Publications by authors named "Ali Mohamed A Sabra"

2 Publications

  • Page 1 of 1

Bakri balloon versus condom-loaded Foley's catheter for treatment of atonic postpartum hemorrhage secondary to vaginal delivery: a randomized controlled trial.

J Matern Fetal Neonatal Med 2018 Mar 8;31(6):747-753. Epub 2017 Mar 8.

a Woman's Health University Hospital, Assiut University , Assiut , Egypt.

Objective: To assess the efficacy and safety of condom-loaded Foley's catheter versus Bakri Balloon in the management of primary atonic post partum hemorrhage (PPH) secondary to vaginal delivery.

Study Design: This study was single blinded randomized controlled trial conducted at Assiut Woman's Health Hospital, Egypt in the period between October 2014 and December 2015. It Comprised 66 women with primary atonic PPH following vaginal delivery. Eligible participants were randomly assigned to Bakri balloon (group A) or condom-loaded Foley's catheter (group B). The primary outcome was the success of tamponade to stop the uterine bleeding without additional surgical interventions. Secondary outcomes included time between insertion and stoppage of the bleeding, the amount of blood transfusion and maternal complications.

Results: Both treatment modalities successfully controlled the primary atonic PPH without a statistically significant difference [30/33(91.0%) and 28/33(84.84%), p = .199; respectively]. However; Bakri balloon required shorter time to stop the uterine bleeding (9.09 min vs. 11.76 min, p = .042; respectively). There was no statistically significant difference between both groups regarding postpartum maternal complications, the vital signs, urine output, hemoglobin and hematocrit levels from before to after tamponade insertion.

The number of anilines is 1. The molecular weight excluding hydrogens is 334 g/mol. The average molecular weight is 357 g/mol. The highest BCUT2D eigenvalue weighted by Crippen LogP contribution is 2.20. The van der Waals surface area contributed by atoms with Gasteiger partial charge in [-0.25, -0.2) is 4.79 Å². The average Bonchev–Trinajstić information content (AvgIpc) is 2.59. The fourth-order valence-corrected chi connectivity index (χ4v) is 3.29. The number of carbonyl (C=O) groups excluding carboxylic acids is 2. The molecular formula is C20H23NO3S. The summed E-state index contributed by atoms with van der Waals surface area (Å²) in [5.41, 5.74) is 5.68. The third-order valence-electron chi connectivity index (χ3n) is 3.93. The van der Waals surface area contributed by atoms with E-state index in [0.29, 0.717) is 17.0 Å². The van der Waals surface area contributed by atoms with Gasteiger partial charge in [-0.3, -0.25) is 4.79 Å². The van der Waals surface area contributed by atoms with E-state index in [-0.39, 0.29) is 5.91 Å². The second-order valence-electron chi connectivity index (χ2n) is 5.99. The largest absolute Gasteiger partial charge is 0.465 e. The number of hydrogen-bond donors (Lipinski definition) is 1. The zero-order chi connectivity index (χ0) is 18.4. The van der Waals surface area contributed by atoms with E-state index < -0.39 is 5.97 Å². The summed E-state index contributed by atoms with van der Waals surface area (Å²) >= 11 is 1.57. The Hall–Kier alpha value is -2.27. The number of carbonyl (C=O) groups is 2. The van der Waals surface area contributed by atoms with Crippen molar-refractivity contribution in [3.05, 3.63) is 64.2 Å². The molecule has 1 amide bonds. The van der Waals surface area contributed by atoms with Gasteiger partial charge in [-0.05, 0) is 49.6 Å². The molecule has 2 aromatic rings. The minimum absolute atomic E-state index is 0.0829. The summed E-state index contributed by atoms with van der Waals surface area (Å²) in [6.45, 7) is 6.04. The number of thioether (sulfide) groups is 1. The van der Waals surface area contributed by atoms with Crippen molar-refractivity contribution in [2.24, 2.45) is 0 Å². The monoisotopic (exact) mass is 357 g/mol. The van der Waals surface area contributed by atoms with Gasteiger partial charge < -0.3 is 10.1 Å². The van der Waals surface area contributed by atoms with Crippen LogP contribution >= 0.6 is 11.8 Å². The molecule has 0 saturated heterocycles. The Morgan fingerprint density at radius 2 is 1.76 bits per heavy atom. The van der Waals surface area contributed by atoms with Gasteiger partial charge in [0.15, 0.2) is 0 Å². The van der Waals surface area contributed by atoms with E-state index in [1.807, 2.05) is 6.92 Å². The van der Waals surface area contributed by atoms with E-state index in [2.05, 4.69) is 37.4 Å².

Conclusions: Condom-loaded Foley's catheter is as effective as Bakri balloon in the management of primary atonic PPH following vaginal delivery but requires a significant bit longer time to stop the attack.
View Article and Find Full Text PDF

Download full-text PDF

Source Listing
March 2018

Levonorgestrel-releasing intrauterine system versus a low-dose combined oral contraceptive for treatment of adenomyotic uteri: a randomized clinical trial.

Contraception 2015 Oct 10;92(4):301-7. Epub 2015 Jun 10.

Department of Obstetrics and Gynecology, Faculty of Medicine, Assiut University, Egypt.

Introduction: This study compares the efficacy of a levonorgestrel-releasing intrauterine system (LNG-IUS) and a low-dose combined oral contraceptive (COC) in reducing adenomyosis-related pain and bleeding.

Materials And Methods: A randomized clinical trial included 62 participants complaining of pain and bleeding that was associated with adenomyosis. Participants were randomly assigned to either LNG-IUS or COC treatment. The outcomes included the improvement of pain using a visual analogue scale, menstrual blood loss using a menstrual diary and estimated uterine volume by ultrasound for 6 months of treatment. We also compared uterine arteries and intramyometrial Doppler indices before and 6 months after treatment with both LNG-IUS and COCs.

Results: Both treatments significantly reduced pain after 6 months of use; however, the reduction was greater in the LNG-IUS group (from 6.23±0.67 to 1.68±1.25) compared with the COCs group (from 6.55±0.68 to 3.90±0.54). Both treatment arms significantly decreased the number of bleeding days, uterine volume and Doppler blood flow in the uterus from before to after treatment. These effects were more significant in the LNG-IUS arm compared with the COC arm.

Conclusion: Both LNG-IUS and COCs decreased the pain and menstrual bleeding that is associated with adenomyosis. However, LNG-IUS is more effective than the COCs in reducing pain and menstrual blood loss. This effect may be secondary to the decrease in uterine volume and the increase in blood flow resistance.
View Article and Find Full Text PDF

Download full-text PDF

Source Listing
October 2015